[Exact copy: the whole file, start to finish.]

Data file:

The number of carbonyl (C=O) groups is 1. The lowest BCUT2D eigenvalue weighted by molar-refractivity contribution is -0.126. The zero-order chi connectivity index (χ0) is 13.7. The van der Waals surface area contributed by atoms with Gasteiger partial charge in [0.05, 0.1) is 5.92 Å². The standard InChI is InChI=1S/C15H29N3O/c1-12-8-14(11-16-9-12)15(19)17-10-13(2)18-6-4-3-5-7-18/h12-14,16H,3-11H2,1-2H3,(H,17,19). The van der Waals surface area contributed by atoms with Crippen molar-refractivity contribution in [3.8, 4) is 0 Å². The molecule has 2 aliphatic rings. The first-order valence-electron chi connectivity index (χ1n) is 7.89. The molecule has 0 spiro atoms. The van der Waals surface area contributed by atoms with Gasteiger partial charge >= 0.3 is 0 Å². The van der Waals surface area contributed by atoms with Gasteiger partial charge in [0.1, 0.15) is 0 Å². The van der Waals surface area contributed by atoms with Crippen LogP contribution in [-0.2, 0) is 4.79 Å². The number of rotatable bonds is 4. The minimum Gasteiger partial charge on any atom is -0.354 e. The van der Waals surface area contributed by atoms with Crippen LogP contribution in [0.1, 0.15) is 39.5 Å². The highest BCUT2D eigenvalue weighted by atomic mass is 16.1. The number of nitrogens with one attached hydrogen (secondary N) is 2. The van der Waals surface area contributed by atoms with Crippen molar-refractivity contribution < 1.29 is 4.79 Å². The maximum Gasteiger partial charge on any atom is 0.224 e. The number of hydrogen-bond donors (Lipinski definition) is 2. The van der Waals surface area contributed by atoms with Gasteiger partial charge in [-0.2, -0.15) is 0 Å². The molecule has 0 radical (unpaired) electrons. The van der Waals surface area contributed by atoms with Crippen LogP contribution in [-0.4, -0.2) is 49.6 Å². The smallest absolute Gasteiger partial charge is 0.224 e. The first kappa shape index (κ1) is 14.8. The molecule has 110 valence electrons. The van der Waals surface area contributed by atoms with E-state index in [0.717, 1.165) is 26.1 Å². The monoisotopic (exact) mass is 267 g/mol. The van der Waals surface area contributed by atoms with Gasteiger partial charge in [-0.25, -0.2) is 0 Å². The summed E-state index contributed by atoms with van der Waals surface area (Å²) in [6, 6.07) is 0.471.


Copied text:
The number of carbonyl (C=O) groups is 1. The lowest BCUT2D eigenvalue weighted by molar-refractivity contribution is -0.126. The zero-order chi connectivity index (χ0) is 13.7. The van der Waals surface area contributed by atoms with Gasteiger partial charge in [0.05, 0.1) is 5.92 Å². The standard InChI is InChI=1S/C15H29N3O/c1-12-8-14(11-16-9-12)15(19)17-10-13(2)18-6-4-3-5-7-18/h12-14,16H,3-11H2,1-2H3,(H,17,19). The van der Waals surface area contributed by atoms with Crippen molar-refractivity contribution in [3.8, 4) is 0 Å². The molecule has 2 aliphatic rings. The first-order valence-electron chi connectivity index (χ1n) is 7.89. The molecule has 0 spiro atoms. The van der Waals surface area contributed by atoms with Gasteiger partial charge >= 0.3 is 0 Å². The van der Waals surface area contributed by atoms with Gasteiger partial charge in [0.1, 0.15) is 0 Å². The van der Waals surface area contributed by atoms with Crippen LogP contribution in [-0.2, 0) is 4.79 Å². The number of rotatable bonds is 4. The minimum Gasteiger partial charge on any atom is -0.354 e. The van der Waals surface area contributed by atoms with Crippen LogP contribution in [0.1, 0.15) is 39.5 Å². The highest BCUT2D eigenvalue weighted by atomic mass is 16.1. The number of nitrogens with one attached hydrogen (secondary N) is 2. The van der Waals surface area contributed by atoms with Crippen molar-refractivity contribution < 1.29 is 4.79 Å². The maximum Gasteiger partial charge on any atom is 0.224 e. The number of hydrogen-bond donors (Lipinski definition) is 2. The van der Waals surface area contributed by atoms with Gasteiger partial charge in [-0.2, -0.15) is 0 Å². The molecule has 0 radical (unpaired) electrons. The van der Waals surface area contributed by atoms with Crippen LogP contribution in [-0.4, -0.2) is 49.6 Å². The smallest absolute Gasteiger partial charge is 0.224 e. The first kappa shape index (κ1) is 14.8. The molecule has 110 valence electrons. The van der Waals surface area contributed by atoms with E-state index in [0.717, 1.165) is 26.1 Å². The monoisotopic (exact) mass is 267 g/mol. The van der Waals surface area contributed by atoms with Gasteiger partial charge in [-0.25, -0.2) is 0 Å². The summed E-state index contributed by atoms with van der Waals surface area (Å²) in [6, 6.07) is 0.471.